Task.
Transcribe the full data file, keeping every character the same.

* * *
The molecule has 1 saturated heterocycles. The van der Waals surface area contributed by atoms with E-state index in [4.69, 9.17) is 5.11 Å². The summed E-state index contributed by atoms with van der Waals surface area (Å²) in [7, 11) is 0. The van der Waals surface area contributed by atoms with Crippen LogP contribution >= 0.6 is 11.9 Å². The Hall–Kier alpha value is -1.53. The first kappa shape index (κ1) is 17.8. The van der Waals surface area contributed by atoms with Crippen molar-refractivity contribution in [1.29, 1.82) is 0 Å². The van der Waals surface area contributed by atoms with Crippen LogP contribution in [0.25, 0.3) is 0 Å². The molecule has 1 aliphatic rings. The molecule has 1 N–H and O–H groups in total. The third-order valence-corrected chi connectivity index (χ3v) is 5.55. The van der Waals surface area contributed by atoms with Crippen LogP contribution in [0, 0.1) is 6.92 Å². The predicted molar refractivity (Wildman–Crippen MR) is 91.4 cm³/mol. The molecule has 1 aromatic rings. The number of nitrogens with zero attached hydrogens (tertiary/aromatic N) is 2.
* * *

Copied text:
The molecule has 1 saturated heterocycles. The van der Waals surface area contributed by atoms with E-state index in [4.69, 9.17) is 5.11 Å². The summed E-state index contributed by atoms with van der Waals surface area (Å²) in [7, 11) is 0. The van der Waals surface area contributed by atoms with Crippen LogP contribution >= 0.6 is 11.9 Å². The Hall–Kier alpha value is -1.53. The first kappa shape index (κ1) is 17.8. The van der Waals surface area contributed by atoms with Crippen molar-refractivity contribution in [1.29, 1.82) is 0 Å². The van der Waals surface area contributed by atoms with Crippen LogP contribution in [0.25, 0.3) is 0 Å². The molecule has 1 aliphatic rings. The molecule has 1 N–H and O–H groups in total. The third-order valence-corrected chi connectivity index (χ3v) is 5.55. The van der Waals surface area contributed by atoms with Crippen LogP contribution in [0, 0.1) is 6.92 Å². The predicted molar refractivity (Wildman–Crippen MR) is 91.4 cm³/mol. The molecule has 1 aromatic rings. The number of nitrogens with zero attached hydrogens (tertiary/aromatic N) is 2.